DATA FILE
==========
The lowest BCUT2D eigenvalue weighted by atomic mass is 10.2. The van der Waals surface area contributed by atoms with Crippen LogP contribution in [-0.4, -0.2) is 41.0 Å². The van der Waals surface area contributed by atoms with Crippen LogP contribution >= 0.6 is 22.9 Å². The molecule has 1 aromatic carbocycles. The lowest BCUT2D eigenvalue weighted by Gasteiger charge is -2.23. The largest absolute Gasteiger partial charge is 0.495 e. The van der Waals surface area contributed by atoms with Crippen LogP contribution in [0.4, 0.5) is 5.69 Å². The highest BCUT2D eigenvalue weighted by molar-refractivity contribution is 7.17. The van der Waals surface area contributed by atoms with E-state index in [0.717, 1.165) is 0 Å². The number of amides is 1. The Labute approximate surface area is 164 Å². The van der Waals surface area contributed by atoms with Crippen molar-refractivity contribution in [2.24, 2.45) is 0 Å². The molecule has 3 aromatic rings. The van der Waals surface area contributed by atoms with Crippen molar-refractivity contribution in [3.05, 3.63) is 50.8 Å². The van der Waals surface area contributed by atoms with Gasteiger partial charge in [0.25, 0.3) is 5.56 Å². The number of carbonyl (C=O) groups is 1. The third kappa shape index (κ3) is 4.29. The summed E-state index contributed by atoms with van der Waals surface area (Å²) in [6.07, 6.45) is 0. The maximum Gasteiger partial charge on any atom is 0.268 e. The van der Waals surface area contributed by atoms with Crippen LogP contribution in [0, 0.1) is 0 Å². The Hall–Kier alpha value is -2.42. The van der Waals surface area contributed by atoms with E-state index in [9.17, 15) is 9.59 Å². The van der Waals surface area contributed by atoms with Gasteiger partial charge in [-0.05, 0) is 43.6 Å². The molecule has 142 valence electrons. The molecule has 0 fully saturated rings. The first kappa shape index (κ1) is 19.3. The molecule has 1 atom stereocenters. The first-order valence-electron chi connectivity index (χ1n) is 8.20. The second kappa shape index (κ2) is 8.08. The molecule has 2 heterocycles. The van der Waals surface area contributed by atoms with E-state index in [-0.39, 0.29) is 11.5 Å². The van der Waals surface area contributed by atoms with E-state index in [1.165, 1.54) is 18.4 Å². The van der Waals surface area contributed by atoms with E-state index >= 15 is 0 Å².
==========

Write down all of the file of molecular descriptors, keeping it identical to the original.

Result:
The lowest BCUT2D eigenvalue weighted by atomic mass is 10.2. The van der Waals surface area contributed by atoms with Crippen LogP contribution in [-0.4, -0.2) is 41.0 Å². The van der Waals surface area contributed by atoms with Crippen LogP contribution >= 0.6 is 22.9 Å². The molecule has 1 aromatic carbocycles. The lowest BCUT2D eigenvalue weighted by Gasteiger charge is -2.23. The largest absolute Gasteiger partial charge is 0.495 e. The van der Waals surface area contributed by atoms with Crippen LogP contribution in [0.4, 0.5) is 5.69 Å². The highest BCUT2D eigenvalue weighted by molar-refractivity contribution is 7.17. The van der Waals surface area contributed by atoms with E-state index in [0.717, 1.165) is 0 Å². The number of amides is 1. The Labute approximate surface area is 164 Å². The van der Waals surface area contributed by atoms with Crippen molar-refractivity contribution in [2.24, 2.45) is 0 Å². The molecule has 3 aromatic rings. The van der Waals surface area contributed by atoms with Crippen molar-refractivity contribution in [3.05, 3.63) is 50.8 Å². The van der Waals surface area contributed by atoms with Gasteiger partial charge in [0.25, 0.3) is 5.56 Å². The number of carbonyl (C=O) groups is 1. The third kappa shape index (κ3) is 4.29. The summed E-state index contributed by atoms with van der Waals surface area (Å²) in [6.07, 6.45) is 0. The maximum Gasteiger partial charge on any atom is 0.268 e. The van der Waals surface area contributed by atoms with Crippen LogP contribution in [0, 0.1) is 0 Å². The Hall–Kier alpha value is -2.42. The van der Waals surface area contributed by atoms with E-state index in [9.17, 15) is 9.59 Å². The van der Waals surface area contributed by atoms with Gasteiger partial charge in [-0.05, 0) is 43.6 Å². The molecule has 142 valence electrons. The molecule has 0 fully saturated rings. The first kappa shape index (κ1) is 19.3. The molecule has 1 atom stereocenters. The first-order valence-electron chi connectivity index (χ1n) is 8.20. The second kappa shape index (κ2) is 8.08. The molecule has 2 heterocycles. The van der Waals surface area contributed by atoms with E-state index in [-0.39, 0.29) is 11.5 Å². The van der Waals surface area contributed by atoms with E-state index in [1.165, 1.54) is 18.4 Å². The van der Waals surface area contributed by atoms with E-state index >= 15 is 0 Å².